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12 Comments

Filed under Christianity, church, faith

12 responses to “The Great Church Search

  1. Martha

    Oh, how I can relate! When we moved away from the first church where we were “Mr. and Mrs. Borders,” it was so hard every Sunday not to compare each new one to that first one. I also cried on the way home from each church in our new town that “wasn’t the one.” It was hard not to despair!

    The story of how we found our church? Our pastors at that first church in Shreveport were trained at Dallas Theological Seminary, and we loved the teaching aspect of their sermons and practical applications. Jim checked the DTS website and found the DTS pastors that were serving here in Colorado Springs. So we started visiting those first.

    Another teacher at the high school where I was working invited us to her church. (We have found that this doesn’t happen near as much as we think it should happen. In other words, we pay attention when someone loves their church enough to want you there.)

    We visited Faith EFC in October (after moving in June), appreciated the same teaching of the pastor and were invited to lunch at the pastor’s house. (This was part of a small home-potluck thing the church was doing at the time so families could interact with others over meals in each other’s homes.) We were impressed by the home visit of an Evangelism Explosion team soon after that first Sunday morning visit and their clear questions to determine where we were spiritually.

    We didn’t visit there again until December, but some people called us by name! (It was only a congregation of about 60, but their remembering me was HUGE to me.) We stayed for a business meeting one Sunday and saw God’s faithfulness in provision but also how the leadership was planning ahead with by-laws to protect the church body.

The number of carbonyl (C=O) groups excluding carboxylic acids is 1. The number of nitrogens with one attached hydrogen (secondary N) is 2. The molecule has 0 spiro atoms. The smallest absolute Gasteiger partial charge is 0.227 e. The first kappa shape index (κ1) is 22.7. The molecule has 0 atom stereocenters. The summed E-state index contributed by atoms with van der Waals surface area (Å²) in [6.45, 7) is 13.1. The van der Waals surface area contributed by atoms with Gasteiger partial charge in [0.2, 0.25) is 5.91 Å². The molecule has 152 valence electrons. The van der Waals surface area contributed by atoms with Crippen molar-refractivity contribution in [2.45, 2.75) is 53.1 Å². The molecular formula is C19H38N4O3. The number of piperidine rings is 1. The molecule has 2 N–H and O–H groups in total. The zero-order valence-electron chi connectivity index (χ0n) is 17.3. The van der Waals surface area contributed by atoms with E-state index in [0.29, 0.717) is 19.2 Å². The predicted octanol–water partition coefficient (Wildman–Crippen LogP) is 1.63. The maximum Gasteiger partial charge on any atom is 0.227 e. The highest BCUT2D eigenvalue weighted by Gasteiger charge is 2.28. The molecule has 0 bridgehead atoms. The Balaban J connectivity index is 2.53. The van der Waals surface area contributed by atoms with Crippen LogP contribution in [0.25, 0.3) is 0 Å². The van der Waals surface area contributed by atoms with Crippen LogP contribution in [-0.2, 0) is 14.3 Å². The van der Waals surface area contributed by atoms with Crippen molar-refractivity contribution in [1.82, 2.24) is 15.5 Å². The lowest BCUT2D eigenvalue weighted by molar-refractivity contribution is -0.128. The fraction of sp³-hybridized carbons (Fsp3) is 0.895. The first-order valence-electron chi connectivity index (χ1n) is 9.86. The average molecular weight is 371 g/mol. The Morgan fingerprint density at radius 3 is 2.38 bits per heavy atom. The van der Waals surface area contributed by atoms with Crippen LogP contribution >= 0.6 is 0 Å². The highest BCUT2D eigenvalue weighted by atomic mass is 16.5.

As we attended Sunday school, we discovered the teacher rotation at the time included missionaries and former missionaries in the membership of the church, creating a richness and depth in the body that we really desired to learn from.

    God was faithful to provide a body for us and us for a body. Moving in June and finding one in December was a lot longer than I had imagined…I mean, we were moving to Colorado Springs, the home of over 100 Christian organizations, right?

    I think you are doing so well! It must be more difficult with children. A different church every Sunday is tough on you but more so on them, I guess. We haven’t done that yet, but we will be soon! πŸ™‚

    The other thing that was so hard for me was feeling like I was grading each church on a report card every Sunday. Doctrine? Worship music? Sermon? Friendliness? Distance from home? People our age? So many things to consider. I don’t know that I really worshiped in a genuine way because I was constantly evaluating. I sure hope I do that differently next time.

    We have also talked about how it might be better to spend two to four weeks at a church to get a better feel for the body (not to mention the fact that some Sundays, esp. in summer, you don’t hear the main pastor preach). You don’t get to visit as many churches as quickly this way.

    Another thought I have had (but have not practiced) is for one of you to visit churches on Saturday night or Sunday nights, maybe without the whole family. Then if it rated a second visit, take everyone.

    Our sermon this morning was Psalm 37.
    Trust in the Lord and do good.
    Delight yourself in the Lord.
    Commit your way to the Lord.
    and
    Be still and wait patiently for the Lord.

    That’s what you are doing! Be encouraged.
    I’ll be praying!

  2. evangelicalblogger